Sunday, July 1, 2012


Bark! Bark! Bark!

Dogs bark.  Some are naturally more vocal than others, depending on breed type, personality, and their environment.  Every bark is a communication of some type.  Barks can communicate many things including fear, concern, and boredom.  Sometimes, barking can become compulsive or excessive to an owner’s (or neighbors!) ears.  Although there often is no “quick fix” for excessive barking, learning how to properly and humanely manage your dog’s barking can be a simple process and can keep you and your dog in your neighbor’s good graces.

First…What Not To Do!

Excessive barking can be a real nuisance and owners often try to correct the act of barking WITHOUT addressing the underlying causes. Using an aversive method to reduce barking is a “no win” strategy, particularly if the barking is at all stress related.   Yelling at a dog for barking can actually bring the dog more attention or teach the dog to simply bark when you are not around.

Using so-called “anti-bark” shock or spray collars are never effective in the long term and can actually do more harm than good.  Dogs who are shocked for barking tend to be the same dogs that develop cautiousness or aggressive behaviors towards things that make them bark.   Even the citronella discharge collars are ineffective at resolving barking issues over the long term.  I’ve even heard of dogs barking continuously to discharge the entire citronella pack in short order.  As much as these things seem like a good idea, none of them address what is really causing the dog to bark in the first place.

Now…What To Try First

Sometimes the easiest underlying causes of excessive barking to address are overall stress and/or arousal.  Being bored, lonely, or frustrated for some dogs is torture and excessive barking can be an outlet for them. Applying a ThundershirtTM pressure wrap can be highly effective with dogs that are stressed or over-aroused.   Thundershirt’s gentle pressure on the dog’s torso calms the dog and brings attention away from the environment.  Also, make sure that you are providing your dog with enough physical and mental activities to keep their bodies and minds healthy.  Long walks, games, running around, and healthy things to chew are essential outlets for every dog’s well being.

Become a Bark Detective

The next step to bark reduction is figuring out why the dog is barking in the first place.  Is your dog barking at you for attention?  Barking at a stranger walking past your home?  Barking at the cat when it enters the room?  Barking because they are in the yard outside all day long?  Once you narrow down why the barking is occurring, we can take steps to reduce it.

Attention Seeking

Many dogs learn that barking gets them attention from their humans, as a way to initiate a game or simple acknowledgement.  The best strategy for eliminating this type of barking is to make sure that your dog learns that barking at you turns attention off.  If your dog barks at you, you look away, don’t say a word, walk out of the room and when they are quiet for even a short period time, then you pay attention to them.  You may need to repeat this many, many times before your dog learns the new rules.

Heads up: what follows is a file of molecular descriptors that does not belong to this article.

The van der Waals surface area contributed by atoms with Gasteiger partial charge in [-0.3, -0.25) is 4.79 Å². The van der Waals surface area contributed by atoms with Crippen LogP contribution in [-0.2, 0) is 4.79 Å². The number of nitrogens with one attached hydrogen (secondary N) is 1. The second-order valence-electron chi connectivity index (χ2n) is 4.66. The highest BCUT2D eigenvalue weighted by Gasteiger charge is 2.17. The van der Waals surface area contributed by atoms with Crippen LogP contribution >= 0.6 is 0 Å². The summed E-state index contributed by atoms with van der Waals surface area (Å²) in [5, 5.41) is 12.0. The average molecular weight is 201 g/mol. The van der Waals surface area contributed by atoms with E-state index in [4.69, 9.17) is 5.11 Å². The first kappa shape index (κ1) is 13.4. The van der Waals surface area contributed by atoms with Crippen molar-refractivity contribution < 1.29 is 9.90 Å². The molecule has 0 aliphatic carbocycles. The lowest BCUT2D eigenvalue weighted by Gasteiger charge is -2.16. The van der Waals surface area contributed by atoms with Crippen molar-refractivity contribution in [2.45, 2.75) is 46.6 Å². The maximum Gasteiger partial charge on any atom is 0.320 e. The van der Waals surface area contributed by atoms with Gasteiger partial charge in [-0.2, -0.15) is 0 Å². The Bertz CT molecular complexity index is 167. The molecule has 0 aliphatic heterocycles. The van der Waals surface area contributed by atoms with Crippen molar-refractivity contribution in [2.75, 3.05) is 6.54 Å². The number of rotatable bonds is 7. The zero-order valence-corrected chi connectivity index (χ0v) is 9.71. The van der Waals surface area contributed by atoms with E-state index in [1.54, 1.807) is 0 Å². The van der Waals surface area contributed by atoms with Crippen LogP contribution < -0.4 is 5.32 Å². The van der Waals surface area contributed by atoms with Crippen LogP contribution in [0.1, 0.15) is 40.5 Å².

Visual Cues/Alert Barking/Environmental Factors

Many dogs are barking at something or stimulated by their environment to bark.  This is not a situation where we want to completely eliminate the barking, just reduce it.  After all, if someone is standing outside your house, don’t you want to know?   There are several strategies worth trying.  First, teach your dog that every time they bark at something, you acknowledge it and then distract them with another activity.  “Oh yes, I see that man passing the house.  Thank you for letting me know.  Let’s go over here and get your ball.  That was so great that you stopped barking.”   Interrupting the barking at just the right time can help take the dog “off duty”.

Also, it is easy enough to reduce the visual stimulation with a barrier or blinds.  I’ve worked with several dogs that would stand on top of a piece of furniture that was placed next to a window, creating a prime location for over-aroused, barking fits at passersby.  By simply moving the furniture away from the windows, we were able to reduce the behavior.    If your dog is outside barking at people, bring them inside or give them something else to do in the yard.  Being outside with nothing to do can be a recipe for excessive barking.  Changing the environment can make a big difference.

Remember…Time and Patience

Teaching your dog to react differently to situations that stimulate them to bark is a process.  You must be consistent over time and not give up if your dog doesn’t respond immediately.  Be patient and help your dog understand what you do want them to do. If your dog’s barking continues to be a problem, enlist the help of a reward based, professional dog trainer.

Jenn Merritt, CPDT-KA
Certified Professional Dog Trainer
Tellington TTouch Companion Animal Practitioner
APDT Professional Member
Blue Dog Creature Coaching
Efland, NC

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